TVS had recently announced their foray into the world of electric mobility solutions when they launched the iQube Electric scooter about a month ago in Bengaluru in a star-studded affair with the chief guest being none other than the Union Transport Minister Mr. Nitin Gadkari and the Karnataka State Chief Minister Mr. Y.S. Yeddyyurappa themselves. All the details about the scooter including price and tech specs were made known at the time of the launch itself, and the only thing remaining to be known was to see how it feels to ride this scooter. Finally, we had a chance to ride it a day before yesterday at TVS’s Hosur plant test track and here’s what we could learn from that outing.
Design-wise, the iQube Electric offers an elegant overall persona without trying to look too ambitious. Clearly, no drama here. It is a very neat design that should appeal to people of all ages. There is only one colour option available as of now though. It features an LED headlamp along with LED DRLs, as well as full LED tail lamp as well. And there is an illuminated iQube logo with blue backlight as well on the left swingarm. Then you have a 5-inch full color TFT screen at the instrument panel that displays a host of information including all tell-tale lights and basic and advanced info like speedometer, battery level, distance to empty, etc. Pair it with your smartphone with the help of TVS iQube app (android and ios) and it would show you call and SMS alerts, trip telemetry, turn by turn navigation, over-speed alert, etc. You could also monitor battery charge status on your phone while the scooter is being charged, parked away from you.
At the heart of the TVS iQube sits a 3 kW hub-mounted motor sourced from Bosch, which gives a peak power output of 4.4 kW. This motor is powered by 3 battery packs, the cells of which are sourced from LG. One of these battery packs sits under the floorboard, one under the pillion seat, and the last one a little behind it. Rest all the components of the scooter including the chassis, the BMS, the controller, the TFT panel have all been developed by TVS themselves. These batteries would take about 5 hours for a full charge and would take approximately 4 hours for 75% charge. They can be charged with the home charger being supplied with the scooter. TVS has also installed 10 chargers for public charging at 10 different TVS dealerships across Bangalore only as of now. There is no fast charger available yet for this scooter; however, TVS says that they are developing one. The maximum range is 75 kms on one full charge but that is only when you ride it in economy mode. Riding in Sport mode would bring the range down considerably to about 55 km. Also needless to say that the range would depend on your riding style as well as riding conditions. The iQube can attain a top speed of 78 kmph in Sport mode, which will be further restricted to about 45 kmph if you are riding in Economy mode. The basic difference between these two riding modes is that of top speed only. The iQube also features a Park-Assist mode, which when engaged allows you to ride in reverse at a max speed of 3 kmph, and also in the forward direction with a max speed of around 10 kmph.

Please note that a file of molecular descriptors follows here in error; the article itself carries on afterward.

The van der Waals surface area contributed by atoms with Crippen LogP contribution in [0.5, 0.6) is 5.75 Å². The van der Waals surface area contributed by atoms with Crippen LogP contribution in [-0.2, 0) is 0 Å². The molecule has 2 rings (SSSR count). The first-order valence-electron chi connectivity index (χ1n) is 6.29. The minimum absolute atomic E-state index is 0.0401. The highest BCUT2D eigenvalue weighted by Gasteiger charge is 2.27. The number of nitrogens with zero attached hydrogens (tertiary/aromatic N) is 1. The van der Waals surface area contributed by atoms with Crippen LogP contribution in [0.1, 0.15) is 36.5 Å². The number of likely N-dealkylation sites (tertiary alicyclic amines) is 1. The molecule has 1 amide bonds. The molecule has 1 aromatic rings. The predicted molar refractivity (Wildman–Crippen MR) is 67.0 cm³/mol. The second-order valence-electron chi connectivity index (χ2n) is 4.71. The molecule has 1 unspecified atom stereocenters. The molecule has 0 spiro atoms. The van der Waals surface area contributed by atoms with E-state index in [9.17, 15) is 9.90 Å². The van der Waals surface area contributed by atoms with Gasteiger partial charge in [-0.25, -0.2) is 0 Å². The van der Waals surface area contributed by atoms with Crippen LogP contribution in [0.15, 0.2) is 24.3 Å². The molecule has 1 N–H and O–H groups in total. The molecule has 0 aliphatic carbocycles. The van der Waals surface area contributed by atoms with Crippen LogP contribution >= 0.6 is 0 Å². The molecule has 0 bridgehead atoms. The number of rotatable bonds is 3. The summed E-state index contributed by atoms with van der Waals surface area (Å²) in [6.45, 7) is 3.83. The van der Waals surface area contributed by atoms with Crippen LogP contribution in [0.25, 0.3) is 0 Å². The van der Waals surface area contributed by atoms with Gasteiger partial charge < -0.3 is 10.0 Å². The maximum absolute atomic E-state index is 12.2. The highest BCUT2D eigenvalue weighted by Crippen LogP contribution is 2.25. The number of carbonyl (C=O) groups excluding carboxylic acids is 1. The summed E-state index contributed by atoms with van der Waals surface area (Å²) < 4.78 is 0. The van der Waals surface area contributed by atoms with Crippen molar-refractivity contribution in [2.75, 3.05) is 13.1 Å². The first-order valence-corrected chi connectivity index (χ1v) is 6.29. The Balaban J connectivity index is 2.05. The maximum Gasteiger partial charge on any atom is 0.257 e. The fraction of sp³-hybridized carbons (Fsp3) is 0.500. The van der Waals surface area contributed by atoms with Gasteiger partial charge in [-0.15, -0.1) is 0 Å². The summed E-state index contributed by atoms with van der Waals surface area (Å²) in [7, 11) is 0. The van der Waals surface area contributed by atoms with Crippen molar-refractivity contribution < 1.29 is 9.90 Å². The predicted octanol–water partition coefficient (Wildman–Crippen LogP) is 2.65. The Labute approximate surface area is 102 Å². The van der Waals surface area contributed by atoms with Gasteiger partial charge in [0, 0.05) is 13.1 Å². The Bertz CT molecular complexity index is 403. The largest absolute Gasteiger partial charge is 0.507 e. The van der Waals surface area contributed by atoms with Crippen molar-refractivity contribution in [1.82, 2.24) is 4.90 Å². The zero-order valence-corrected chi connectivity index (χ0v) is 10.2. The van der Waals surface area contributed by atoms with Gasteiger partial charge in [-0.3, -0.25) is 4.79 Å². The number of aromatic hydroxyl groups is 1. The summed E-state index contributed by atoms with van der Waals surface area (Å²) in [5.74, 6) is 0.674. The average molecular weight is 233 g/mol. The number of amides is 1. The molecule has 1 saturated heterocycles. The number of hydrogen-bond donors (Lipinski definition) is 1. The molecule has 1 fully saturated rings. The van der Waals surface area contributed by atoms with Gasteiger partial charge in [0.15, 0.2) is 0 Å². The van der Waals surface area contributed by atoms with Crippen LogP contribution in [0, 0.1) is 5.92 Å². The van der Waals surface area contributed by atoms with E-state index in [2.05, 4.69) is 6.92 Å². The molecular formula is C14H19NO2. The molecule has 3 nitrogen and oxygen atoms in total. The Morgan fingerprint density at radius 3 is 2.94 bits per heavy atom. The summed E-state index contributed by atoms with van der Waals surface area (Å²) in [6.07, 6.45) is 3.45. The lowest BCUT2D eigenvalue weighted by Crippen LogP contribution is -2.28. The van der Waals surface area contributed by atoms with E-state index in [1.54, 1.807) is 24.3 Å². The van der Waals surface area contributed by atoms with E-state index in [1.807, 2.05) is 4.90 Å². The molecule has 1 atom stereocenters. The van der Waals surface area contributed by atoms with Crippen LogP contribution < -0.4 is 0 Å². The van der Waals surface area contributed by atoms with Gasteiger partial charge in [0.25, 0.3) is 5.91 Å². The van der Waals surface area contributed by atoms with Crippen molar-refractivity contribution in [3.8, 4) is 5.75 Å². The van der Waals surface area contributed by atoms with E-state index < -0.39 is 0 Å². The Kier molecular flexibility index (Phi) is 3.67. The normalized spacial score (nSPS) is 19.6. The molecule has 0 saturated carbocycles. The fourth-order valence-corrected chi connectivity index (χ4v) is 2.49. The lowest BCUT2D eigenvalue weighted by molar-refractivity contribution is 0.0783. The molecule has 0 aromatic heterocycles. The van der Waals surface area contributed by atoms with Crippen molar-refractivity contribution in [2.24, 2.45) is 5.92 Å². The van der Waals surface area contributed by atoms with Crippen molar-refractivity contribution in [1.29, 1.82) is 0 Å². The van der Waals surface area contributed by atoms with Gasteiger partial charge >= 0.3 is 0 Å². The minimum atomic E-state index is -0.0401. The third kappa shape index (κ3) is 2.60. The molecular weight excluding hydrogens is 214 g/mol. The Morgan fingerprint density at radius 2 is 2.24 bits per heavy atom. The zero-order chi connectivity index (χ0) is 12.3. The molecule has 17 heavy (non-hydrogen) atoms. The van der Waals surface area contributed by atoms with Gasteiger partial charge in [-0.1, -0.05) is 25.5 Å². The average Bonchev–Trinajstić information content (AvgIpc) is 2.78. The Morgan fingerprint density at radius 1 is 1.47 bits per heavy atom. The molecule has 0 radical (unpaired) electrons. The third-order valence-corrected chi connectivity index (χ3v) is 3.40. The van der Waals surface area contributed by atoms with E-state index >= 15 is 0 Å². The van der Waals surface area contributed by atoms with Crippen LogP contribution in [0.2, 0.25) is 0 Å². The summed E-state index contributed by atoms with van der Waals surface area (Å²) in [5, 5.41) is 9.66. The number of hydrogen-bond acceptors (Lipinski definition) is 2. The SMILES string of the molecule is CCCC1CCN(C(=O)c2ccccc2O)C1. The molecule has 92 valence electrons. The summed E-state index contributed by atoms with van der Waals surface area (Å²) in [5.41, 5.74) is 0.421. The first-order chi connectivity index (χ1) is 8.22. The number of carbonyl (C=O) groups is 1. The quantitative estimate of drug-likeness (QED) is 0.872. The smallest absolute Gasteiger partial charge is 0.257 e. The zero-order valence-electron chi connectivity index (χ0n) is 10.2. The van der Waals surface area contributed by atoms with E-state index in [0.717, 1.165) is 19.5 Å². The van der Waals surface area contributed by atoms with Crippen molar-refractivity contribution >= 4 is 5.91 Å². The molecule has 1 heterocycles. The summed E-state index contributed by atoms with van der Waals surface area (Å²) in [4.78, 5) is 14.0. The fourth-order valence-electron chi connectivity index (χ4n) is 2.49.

Sitting on the iQube doesn’t give you any different feeling than what you would get from a conventional scooter. It feels no different unless you twist the throttle, and you’d immediately feel a jerk as the motor unleashes all the torque in one go without hesitation. But before that, once you turn on the ignition key, the scooter would come to life in a neutral position, meaning it won’t move even if you twist the accelerator. It would engage into riding mode only when you press either of the brakes along with the riding mode selector button. This is a safety feature that TVS has incorporated into this scooter to prevent unintentional rolling of the scooter. Also it won’t buzz if you have the side stand engaged. As should be the case with any electric vehicle, the iQube is a silent operator, which is very unnerving if you are riding an electric vehicle for the first time. There are no vibrations felt from anywhere in the scooter and it attains its claimed top speed of 78 kmph quickly and without any drama. Then you have regenerative braking bundled with the package, which recharges the batteries every time you roll off the throttle. With the 90/90 tyres and 12-inch wheels at both front and rear, and also telescopic front suspension at the front and dual suspension set up at the rear, it handles beautifully and takes everything that is thrown at it with much ease, though the main test track at the TVS plant offers very little variation and we would prefer a longer road test to properly assess its capabilities. There is a 220 mm disk at the front and drum brake at the rear coupled with the CBS system to take care of braking duties. The CBS is actuated if you press the rear brake lever only.
Now, the TVS iQube can be yours at price tag of 1.15 lakh on-road Bengaluru, which puts it in roughly the same price range as its competitors, namely the Bajaj Chetak and the Ather 450. This scooter looks well proportioned and has a very likeable overall persona. The performance in terms of range and top speed, etc., are also at par with the competitors. Handling and overall ride quality also offer very little to complain about. And this makes the TVS iQube tick all the right boxes. And then you have the assurance of a brand like TVS backing it with all its might. So if the salespeople at TVS dealerships are able to convince a prospective customer to switch to electric from an IC vehicle (and take a significant financial hit over a conventional scooter), it should prove to be a very good product that would take care of most of the day to day mobility-related needs while also taking care of environment. Availability of a fast charger and a wider public charging system would be an added advantage to woo the customers.